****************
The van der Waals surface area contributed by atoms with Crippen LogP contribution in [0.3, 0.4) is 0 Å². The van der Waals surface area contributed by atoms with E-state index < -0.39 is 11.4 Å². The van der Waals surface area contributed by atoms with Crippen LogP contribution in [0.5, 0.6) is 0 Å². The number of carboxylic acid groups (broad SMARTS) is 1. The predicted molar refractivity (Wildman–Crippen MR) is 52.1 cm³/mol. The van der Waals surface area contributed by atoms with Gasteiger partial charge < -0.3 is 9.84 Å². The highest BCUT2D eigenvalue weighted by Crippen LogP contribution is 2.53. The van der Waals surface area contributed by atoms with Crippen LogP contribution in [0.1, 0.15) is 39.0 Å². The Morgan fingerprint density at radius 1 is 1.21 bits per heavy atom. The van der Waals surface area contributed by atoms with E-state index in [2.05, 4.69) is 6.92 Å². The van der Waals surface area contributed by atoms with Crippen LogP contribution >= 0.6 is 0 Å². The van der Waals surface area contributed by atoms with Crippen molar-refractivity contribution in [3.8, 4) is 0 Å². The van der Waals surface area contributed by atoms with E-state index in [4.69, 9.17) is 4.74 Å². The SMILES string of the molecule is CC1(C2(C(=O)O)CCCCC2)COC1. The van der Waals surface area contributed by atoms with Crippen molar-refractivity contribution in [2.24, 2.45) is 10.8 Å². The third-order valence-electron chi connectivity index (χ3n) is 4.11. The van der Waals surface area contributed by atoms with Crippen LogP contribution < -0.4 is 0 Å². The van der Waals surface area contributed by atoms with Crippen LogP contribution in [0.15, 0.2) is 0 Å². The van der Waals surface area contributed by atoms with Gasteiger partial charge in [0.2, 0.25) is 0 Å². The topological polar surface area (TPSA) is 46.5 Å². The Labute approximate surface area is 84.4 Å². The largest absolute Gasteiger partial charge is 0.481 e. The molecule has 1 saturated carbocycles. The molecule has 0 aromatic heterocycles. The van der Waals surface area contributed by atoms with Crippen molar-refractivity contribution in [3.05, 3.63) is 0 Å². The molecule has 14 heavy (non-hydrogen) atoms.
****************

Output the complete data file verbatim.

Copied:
The van der Waals surface area contributed by atoms with Crippen LogP contribution in [0.3, 0.4) is 0 Å². The van der Waals surface area contributed by atoms with E-state index < -0.39 is 11.4 Å². The van der Waals surface area contributed by atoms with Crippen LogP contribution in [0.5, 0.6) is 0 Å². The number of carboxylic acid groups (broad SMARTS) is 1. The predicted molar refractivity (Wildman–Crippen MR) is 52.1 cm³/mol. The van der Waals surface area contributed by atoms with Gasteiger partial charge < -0.3 is 9.84 Å². The highest BCUT2D eigenvalue weighted by Crippen LogP contribution is 2.53. The van der Waals surface area contributed by atoms with Crippen LogP contribution in [0.1, 0.15) is 39.0 Å². The Morgan fingerprint density at radius 1 is 1.21 bits per heavy atom. The van der Waals surface area contributed by atoms with E-state index in [2.05, 4.69) is 6.92 Å². The van der Waals surface area contributed by atoms with Crippen LogP contribution >= 0.6 is 0 Å². The van der Waals surface area contributed by atoms with Crippen molar-refractivity contribution in [3.8, 4) is 0 Å². The van der Waals surface area contributed by atoms with E-state index in [4.69, 9.17) is 4.74 Å². The SMILES string of the molecule is CC1(C2(C(=O)O)CCCCC2)COC1. The van der Waals surface area contributed by atoms with Crippen molar-refractivity contribution in [2.24, 2.45) is 10.8 Å². The third-order valence-electron chi connectivity index (χ3n) is 4.11. The van der Waals surface area contributed by atoms with Crippen LogP contribution < -0.4 is 0 Å². The van der Waals surface area contributed by atoms with Crippen LogP contribution in [0.15, 0.2) is 0 Å². The van der Waals surface area contributed by atoms with Gasteiger partial charge in [0.2, 0.25) is 0 Å². The topological polar surface area (TPSA) is 46.5 Å². The Labute approximate surface area is 84.4 Å². The largest absolute Gasteiger partial charge is 0.481 e. The molecule has 1 saturated carbocycles. The molecule has 0 aromatic heterocycles. The van der Waals surface area contributed by atoms with Crippen molar-refractivity contribution in [3.05, 3.63) is 0 Å². The molecule has 14 heavy (non-hydrogen) atoms.